In case of authenticating to RDP servers using Network Level Authentication (NLA), the server-side password is prompted at the start of the connection. If there is no password in the credential store for the user and the server-side password is incorrect, the connection is terminated.

Configuring local Credential Stores

The following describes how to configure a local Credential Store that stores the credentials used to login to the target host.

Prerequisites

NOTE:

Users accessing connections that use Credential Stores to authenticate on the target server must authenticate on One Identity Safeguard for Privileged Sessions (SPS) using gateway authentication or an AA plugin. Therefore gateway authentication or an AA plugin must be configured for these connections. For details, see "Configuring gateway authentication" in the Administration Guide and "Integrating external authentication and authorization systems" in the Administration Guide.

To configure a local Credential Store that stores the credentials used to login to the target host

  1. Navigate to Policies > Credential Stores.

  2. Click and enter a name for the Credential Store.

  3. Select Local.

  4. Select Encryption key > Built-in. That way the credentials will be encrypted with a built-in password, and the Credential Store is automatically accessible when SPS boots up. To use custom passwords to encrypt the Credential Store, see Configuring password-protected Credential Stores.

    Figure 261: Policies > Credential Stores > Local — Configuring local Credential Stores

  1. Add credentials to the Credential Store.

    1. Click and enter the destination host and the username. For the destination host, you can use hostname, IP address, or subnet as well. To use the same credentials for every destination host, enter the 0.0.0.0/0 subnet. To use the credentials only on the hosts of a specific domain, enter *.domain. Note that:

      • Usernames are case sensitive.

      • To authenticate users of a Windows domain, enter the name of the domain into the Host field.

      Use an IPv4 address.

    2. Set the credentials. SPS will use these credentials to login to the destination host if the credential store is selected in a Connection policy. If more than one credential is specified to a host-username pair, SPS will attempt to use the credentials as the destination host requests it.

      • To add a password, click Passwords > , then enter the password corresponding to the username.

      • To upload a private key, click SSH Keys > > , then paste or upload a private key.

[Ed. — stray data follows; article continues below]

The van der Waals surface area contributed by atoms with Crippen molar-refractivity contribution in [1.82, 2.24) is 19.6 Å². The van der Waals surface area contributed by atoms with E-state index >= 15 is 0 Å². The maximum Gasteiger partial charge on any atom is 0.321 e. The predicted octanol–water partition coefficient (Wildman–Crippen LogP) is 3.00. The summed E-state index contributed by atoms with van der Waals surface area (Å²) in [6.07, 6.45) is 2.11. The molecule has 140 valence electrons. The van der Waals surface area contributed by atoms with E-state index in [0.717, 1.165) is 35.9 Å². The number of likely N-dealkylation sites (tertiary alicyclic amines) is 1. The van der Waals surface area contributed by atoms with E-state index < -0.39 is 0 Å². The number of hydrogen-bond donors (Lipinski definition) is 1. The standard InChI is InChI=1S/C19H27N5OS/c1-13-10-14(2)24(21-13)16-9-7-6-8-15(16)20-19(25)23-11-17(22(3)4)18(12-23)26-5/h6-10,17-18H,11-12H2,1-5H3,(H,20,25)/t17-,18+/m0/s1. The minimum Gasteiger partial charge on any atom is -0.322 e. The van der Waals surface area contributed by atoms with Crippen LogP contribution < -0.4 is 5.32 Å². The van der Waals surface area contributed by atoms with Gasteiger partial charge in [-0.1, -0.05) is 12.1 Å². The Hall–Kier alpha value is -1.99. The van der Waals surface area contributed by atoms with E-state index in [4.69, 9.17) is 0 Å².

NOTE:

        If the private key is protected by a passphrase, enter the passphrase. The passphrase is needed only once during the upload, it is not required for the later operation of the Credential Store.

      • To generate a keypair on SPS click SSH Keys > > , set the length and type of the key, then click Generate. After that, click the fingerprint of the key to download the public part of the keypair. There is no way to download the private key from the SPS web interface.

        NOTE:

        One Identity recommends using 2048-bit RSA keys (or stronger).

      • To upload a certificate and the corresponding private key, click X509 Keys > > , then paste or upload a certificate and the private key.

        NOTE:

        If the private key is protected by a passphrase, enter the passphrase. The passphrase is needed only once during the upload, it is not required for the later operation of the Credential Store.

      NOTE:

      One Identity Safeguard for Privileged Sessions (SPS) accepts passwords that are not longer than 150 characters. The following special characters can be used: !"#$%&'()*+,-./:;<=>?@[\]^-`{|}

    3. Repeat the previous step to add further credentials to the username as necessary.

  2. Repeat the previous step to add further hosts or usernames as necessary.

    NOTE:

    Credential Stores can be used together with usermapping policies to simplify the administration of users on the target hosts. For details, see Configuring usermapping policies.

  1. Click Commit.

  2. Navigate to the Connection policy where you want to use the Credential Store (for example, to SSH Control > Connections), select the Credential Store to use in the Credential Store field, then click Commit.

    NOTE:

    The Connection Policy will ignore the settings for server-side authentication (set under Relayed authentication methods) if a Credential Store is used in the Connection Policy.

    Figure 262: <Protocol name> Control > Connections — Select a Credential Store to use

Performing gateway authentication to RDP servers using local Credential Store and NLA

The following describes how to perform a gateway authentication to RDP servers using local Credential Store and Network Level Authentication (NLA).

To perform a gateway authentication to RDP servers using local Credential Store and NLA

  1. Initiate the RDP connection.

  2. Enter your gateway credentials during the gateway authentication. This can be web gateway authentication, or inband gateway authentication using RD Gateway.

  3. Enter the following:

    • In the Username field, enter the domain name, the -AUTO suffix, and your username. For example, EXAMPLEDOMAIN-AUTO\Administrator.

      NOTE:

      The -AUTO suffix is the default value of the RDP Control > Settings > Autologon domain suffix option of One Identity Safeguard for Privileged Sessions (SPS). If your SPS administrator has changed this option, use the appropriate suffix instead of -AUTO.

    • Enter your username (only the username, without the domain, for example, Administrator) into the Password field.

  4. If the authentication is successful, the desktop of the remote server is displayed.